I can't even imagine that happening in my family. I don't really know how I would react; or what would help me pull through it, if anything could.
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Old 05-28-2008, 08:53 AM   #6 (permalink)
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ive seen this in the news somewhere.

i cant begin to imagine what the son who was driving the suv is going through at the moment. and i hope i never find out. best wishes to the family in coping.

to be a bit more constructive: from my perspective religion is almost designed on this sort of situation, helping people deal with loss and grief. its easier if there is someone or something to turn to and that the loss is only temporary (theyll meet again in heaven or wherever.) it just comes down to personal character and each member of the family will deal with it in their own way (within the bounds of their conditioning of course.)
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she shed her mountain turning training wheels, for the convenience of the moving sidewalk, that delivers the magnetic monkey children through the mouth of impossible calendar clock, into the devil's manhole cauldron.
physics of a bicycle, isn't it remarkable?

Last edited by lotsofmagnets; 05-28-2008 at 08:57 AM.. Reason: adding more words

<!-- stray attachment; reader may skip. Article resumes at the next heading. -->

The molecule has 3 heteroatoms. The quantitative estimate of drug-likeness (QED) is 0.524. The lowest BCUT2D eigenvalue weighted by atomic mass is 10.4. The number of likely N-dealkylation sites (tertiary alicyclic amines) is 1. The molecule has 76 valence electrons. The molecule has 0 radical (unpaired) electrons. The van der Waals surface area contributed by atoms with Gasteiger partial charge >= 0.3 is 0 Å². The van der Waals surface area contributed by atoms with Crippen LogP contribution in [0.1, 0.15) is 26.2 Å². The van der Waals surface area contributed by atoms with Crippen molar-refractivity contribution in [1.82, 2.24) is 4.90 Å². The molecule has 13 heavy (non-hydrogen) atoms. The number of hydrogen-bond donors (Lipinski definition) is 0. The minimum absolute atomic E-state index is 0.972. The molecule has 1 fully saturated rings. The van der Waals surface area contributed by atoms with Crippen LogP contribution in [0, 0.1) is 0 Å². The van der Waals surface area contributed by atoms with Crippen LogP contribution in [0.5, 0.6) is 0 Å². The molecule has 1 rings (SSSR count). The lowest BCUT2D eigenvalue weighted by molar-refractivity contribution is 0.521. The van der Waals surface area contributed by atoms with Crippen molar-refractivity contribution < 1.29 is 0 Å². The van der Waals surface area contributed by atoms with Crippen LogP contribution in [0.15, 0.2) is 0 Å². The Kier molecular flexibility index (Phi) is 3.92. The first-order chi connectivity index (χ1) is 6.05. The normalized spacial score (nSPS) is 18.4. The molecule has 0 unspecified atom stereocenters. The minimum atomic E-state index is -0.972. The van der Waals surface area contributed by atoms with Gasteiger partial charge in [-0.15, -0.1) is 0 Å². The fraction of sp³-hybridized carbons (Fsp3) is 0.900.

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Old 05-28-2008, 08:59 AM   #7 (permalink)
 
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Quote:
Originally Posted by DaveOrion
Its not sick to have faith, believe in an afterlife, or a higher power; its a way to deal with life without the depressing "life is shit" attitude so often found in atheists. One persons delusion is another's saving grace.
Dave, check what I wrote. I did not say that having faith was "sick," nor believing in an afterlife, or anything else. What I found disturbing, was that the "meaning" behind a girl being accidentally run over by her teenage brother, could be seen as "God wanted her to get to heaven sooner," and leaving it at that.

The reality is that the brother played a part in a massive, stupid accident. Yes, it could have happened to anyone, but it was not an act of God; it was an act of a human being, unfortunately. Preventable or not, I don't see how believing that "God wanted her to get to heaven sooner" can really help anyone to feel better about the whole thing. Children are never, ever supposed to die, if you ask me. Not because of a deity calling them home, or for any other reason. If it happens, there is no meaning behind it. Life is more merciful that way, if you ask me. That there was no reason. It just happened.